Make a Budget
Before you even begin planning, sit down and determine the budget you can use. Use a wedding planning app like WeddingHappy to help you keep track of all the expenditures you need to plan for and head into the wedding planning process with a realistic idea of how much you can expect to spend.
Pare Down the Guest List
You might feel encumbered to invite Great Aunt Bertha’s best friend Sally, but don’t let decorum get in the way of you having the wedding of your dreams. The more guests you have, the more expensive your wedding will be. Set a number that you know you can afford, and don’t let yourself go over it. Invite the people that you can’t imagine spending your day without, then fill in the open spots with the invites that might be based more on decorum than actual desire to have said person at your nuptials.
Saturdays Are Out
If you want to have a Saturday wedding, you’re going to need to save much more than you originally budgeted for. As the most popular and sought after wedding day, venues and rental services are able to charge steep prices due to demand. Instead of booking that reception hall for Saturday at 5 p.m., consider a Sunday evening ceremony and save hundreds or thousands of dollars.
Extend Your Engagement
The longer you have to plan your wedding, the more likely you are to find deals on everything from the venue to the dress to the caterers. If you’re able to extend your engagement, you’ll find yourself less stressed and able to capture more deals than you thought possible.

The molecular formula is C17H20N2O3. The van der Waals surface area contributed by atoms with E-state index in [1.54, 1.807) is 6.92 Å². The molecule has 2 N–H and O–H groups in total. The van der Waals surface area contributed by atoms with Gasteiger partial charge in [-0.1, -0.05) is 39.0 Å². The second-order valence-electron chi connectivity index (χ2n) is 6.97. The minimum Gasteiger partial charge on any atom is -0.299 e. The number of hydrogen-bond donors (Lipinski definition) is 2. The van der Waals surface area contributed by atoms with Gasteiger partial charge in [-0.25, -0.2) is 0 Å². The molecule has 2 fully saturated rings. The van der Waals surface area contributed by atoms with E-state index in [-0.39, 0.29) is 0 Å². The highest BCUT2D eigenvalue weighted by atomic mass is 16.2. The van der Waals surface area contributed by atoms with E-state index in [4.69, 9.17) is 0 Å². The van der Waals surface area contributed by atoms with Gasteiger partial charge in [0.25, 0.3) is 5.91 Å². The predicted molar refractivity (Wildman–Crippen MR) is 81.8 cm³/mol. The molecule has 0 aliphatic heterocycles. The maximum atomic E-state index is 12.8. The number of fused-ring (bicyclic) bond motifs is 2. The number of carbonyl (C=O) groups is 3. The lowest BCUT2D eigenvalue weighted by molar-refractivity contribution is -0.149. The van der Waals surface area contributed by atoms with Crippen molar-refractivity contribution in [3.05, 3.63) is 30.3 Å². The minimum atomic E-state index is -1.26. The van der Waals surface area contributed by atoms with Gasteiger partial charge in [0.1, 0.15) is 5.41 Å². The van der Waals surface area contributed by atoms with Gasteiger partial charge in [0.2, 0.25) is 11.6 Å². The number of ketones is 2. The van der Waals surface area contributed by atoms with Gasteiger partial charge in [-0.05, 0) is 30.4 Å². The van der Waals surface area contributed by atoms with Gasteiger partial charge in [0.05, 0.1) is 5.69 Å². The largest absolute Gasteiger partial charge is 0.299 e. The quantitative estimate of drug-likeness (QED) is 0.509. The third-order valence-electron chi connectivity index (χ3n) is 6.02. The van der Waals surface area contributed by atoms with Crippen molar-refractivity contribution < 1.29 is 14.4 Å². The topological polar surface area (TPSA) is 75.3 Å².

Venue Double Duty
If you can find a venue that will serve as the perfect spot for both the ceremony and reception, you can save a lot. Many places will offer deals for double-duty selections, and you won’t have to worry about transporting your wedding party and decorations from spot to spot. If you can’t have your wedding and reception in the same venue, the next best money-saving option is to plan to hold your reception in a restaurant.
Many couples elect to have an open bar at their wedding, but that can be one of the biggest budget killers. You may still choose to serve alcohol, but steer clear of pricey liquors and instead focus on beer and wine (and maybe bottles of champagne for toasting). If you do want to provide liquor, find a venue that will allow you to bring your own and hire an outside bartender to come in and work his or her magic for your drink-friendly guests.
The music selection for your wedding is important; it sets the mood, provides the perfect background noise, and makes for magical “first dance” moments. However, securing the music of your dreams shouldn’t mean breaking your budget. If you don’t want to shell out hundreds to thousands for live music or a professional deejay, consider creating your own music playlist on your iPod in the weeks beforehand. This will ensure you have the music you want to hear throughout the night, and you can always elect a friend to cue up the right songs for special moments, like the first dance or bride and father dance.
Get Married in the Off Season
Yes, there’s a season for weddings, and yes, it does mean higher, most often exorbitant price hikes. Generally, spring and fall are the most expensive seasons although this does vary based on geography. Winter months like January, February, and March tend to be the cheapest.
Saving on Dessert
Food is one of the biggest budget breakers when it comes to weddings. When it comes to dessert, instead of doing a traditional wedding cake that looks pretty but no one truly enjoys (and costs way more than a cake ever should), consider hopping on the bandwagon of a dessert bar. Many brides and grooms are electing to have a single, one-layer cake that they can cut for tradition’s sake, augmented by cupcakes, cookies, candy, and other treats. Forgoing the traditional wedding cake doesn’t mean your dessert can’t be an elegant affair. Order a cake pop bouquet and some beautiful arranged fruit, and accompany it with large jars of candies and cookies from The Cravory—guaranteed your guests will prefer the dessert bar over a traditional slice of dry cake.